A couple of years ago I made this reversible shoulder tote for a friend. I like a shoulder bag as it leaves my hands free, but I'm not bothered about it being reversible so long as it's lined. I decided it was time to make one for myself.
I wanted to use this newsprint fabric I'd just bought. I teamed it with this brushed cotton plaid and a piece of red canvas for the slip pocket. I thought I could adapt the pattern and instructions I wrote for the original reversible bag. I had to cut two panels instead of a single piece for the outer bag as this was a directional print, and also for the lining as it was being cut from recycled jacket lining.
I didn't want to put a normal pocket on the outside as it would hide the print, so I used clear vinyl. I cut it the width of the bag so the sides will be caught in the seams. I made some 1/2" binding tape in royal blue to attach to the top and bottom to strengthen the edge.
Why is it the bit I want to feature is always in an awkward place on the fabric, so you waste a lot of material trying to get that bit in the centre of your bag? I think the binding makes a nice statement, and frames the flags (it also makes it easy to see where the pocket is!).
I made lined straps. I don't have a 'Turn it All' gadget (yet) so I used the selvedge edge I had cut off and sewed it into the seam allowance, temporarily closing one end. Then I stitched the strap right sides together down both sides, and used the tape to pull it right side out. It worked a treat! I unpicked the end and removed it before giving it a good press and making the second strap.
To topstitch the straps I fitted my "Stitch in the Ditch" foot, moved my needle as far to the left as it would go, and stitched down both the edges.
Then I fitted my "1/4 inch seam" foot, moved the needle to the far left again and did a second row of stitching on both sides. I was really pleased with the resulting perfectly straight lines! I think I showed great confidence by sewing it in red!
This is the finished bag with the plaid lining side out. I think the pocket looks a bit small.
Newsprint side out. I divided the pocket but you can't really see it. I love that it has a real retro "Carnaby Street" look, and started using it straight away. Unfortunately I then realised my mistake; everything stuck to the brushed cotton lining! I also realised I really wanted to have somewhere 'safe' to stash my purse/wallet and/or phone. So I unpicked it and removed the lining but kept the straps. I wasn't going to waste all that perfect stitching!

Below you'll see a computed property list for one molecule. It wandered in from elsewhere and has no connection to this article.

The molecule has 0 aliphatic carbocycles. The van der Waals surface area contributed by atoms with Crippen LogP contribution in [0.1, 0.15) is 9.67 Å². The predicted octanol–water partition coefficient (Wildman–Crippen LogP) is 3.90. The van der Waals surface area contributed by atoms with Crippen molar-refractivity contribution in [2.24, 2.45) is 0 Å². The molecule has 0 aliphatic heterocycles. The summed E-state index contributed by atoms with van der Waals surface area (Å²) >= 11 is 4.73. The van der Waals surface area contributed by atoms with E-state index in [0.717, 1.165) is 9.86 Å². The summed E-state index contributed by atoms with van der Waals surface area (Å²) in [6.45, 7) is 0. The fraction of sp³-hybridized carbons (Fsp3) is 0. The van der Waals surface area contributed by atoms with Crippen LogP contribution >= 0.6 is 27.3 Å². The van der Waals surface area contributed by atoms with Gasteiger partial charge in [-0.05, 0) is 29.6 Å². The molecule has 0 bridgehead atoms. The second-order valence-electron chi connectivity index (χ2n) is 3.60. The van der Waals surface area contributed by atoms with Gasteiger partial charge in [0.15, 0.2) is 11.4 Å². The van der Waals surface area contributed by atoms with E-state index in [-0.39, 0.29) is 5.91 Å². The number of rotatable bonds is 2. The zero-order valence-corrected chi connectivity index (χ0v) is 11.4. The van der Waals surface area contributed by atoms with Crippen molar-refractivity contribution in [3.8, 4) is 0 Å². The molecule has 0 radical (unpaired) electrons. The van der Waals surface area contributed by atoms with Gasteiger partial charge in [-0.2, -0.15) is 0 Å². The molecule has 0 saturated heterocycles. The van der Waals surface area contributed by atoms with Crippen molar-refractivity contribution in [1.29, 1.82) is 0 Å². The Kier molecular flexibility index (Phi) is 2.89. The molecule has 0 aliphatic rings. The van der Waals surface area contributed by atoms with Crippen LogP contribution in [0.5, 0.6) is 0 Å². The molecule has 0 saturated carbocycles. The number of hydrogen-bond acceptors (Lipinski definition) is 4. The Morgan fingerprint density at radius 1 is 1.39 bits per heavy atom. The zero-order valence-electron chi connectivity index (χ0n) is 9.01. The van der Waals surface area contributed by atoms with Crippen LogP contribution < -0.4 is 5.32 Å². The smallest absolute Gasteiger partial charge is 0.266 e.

I had enough of this 'Concerto Encore' left from making "The Essential Wristlet" to make one side, and some recycled striped sheeting that would do for the other side and the slip pockets. I am going to add a zipped pocket to the Concerto side, low down, so my purse/wallet will sit on the bottom of the bag rather than pull the side down as it's a bit of a lump. The new version won't be reversible, but that's not important.
I only had a narrow strip of 'Concerto' left after cutting the main panel, so I cut it in half and pieced it together for the back of the pocket (the bit that shows when the zipper is open) and fused some woven interfacing over it. The join will not be visible as it is well below the zipped opening. I used the striped sheeting for the front of the pocket. Here is the back of the finished pocket
This is the striped side of the lining, with the slip pocket pinned in place. I divided it up with a pen slot on one end, then a narrow and wide section. I finished the pocket and stitched the front and back together, then suddenly decided I wanted it to have more body! It was too late to add fusible fleece, but I had some compressed Thermolan left I could stitch on.
Well actually I only had one piece big enough for one side, but I had enough scraps to piece a panel together for the other side! I used some Steam-a-Seam Lite 2 to join the bits, then went over the joins with a zig-zag stitch. I couldn't be bothered to undo my stitches and attach it to each side, so I pinned it underneath and stitched over the previous stitching to fix it in place. Then I flipped it over and did the same for the second panel.
I put the new lining in, and checked all the seams were okay and turned it right side out through the gap. I pressed everything and pushed the lining down inside the bag and pressed it again. I pinned the lining about an inch below the top edge to stop it rolling over, and got ready to top-stitch.
Once again I fitted the 'Stitch in the Ditch' foot and went along the edge, stopping to raise the guide over the straps as it reached them . Here I have gone full circle. I like to pull the threads through to the back and sew the ends in by hand, rather than backstitch.
Here's the back view. The outside of the bag doesn't really look any different, just a little smoother, but it feels much nicer with the wadding and it is a little heavier.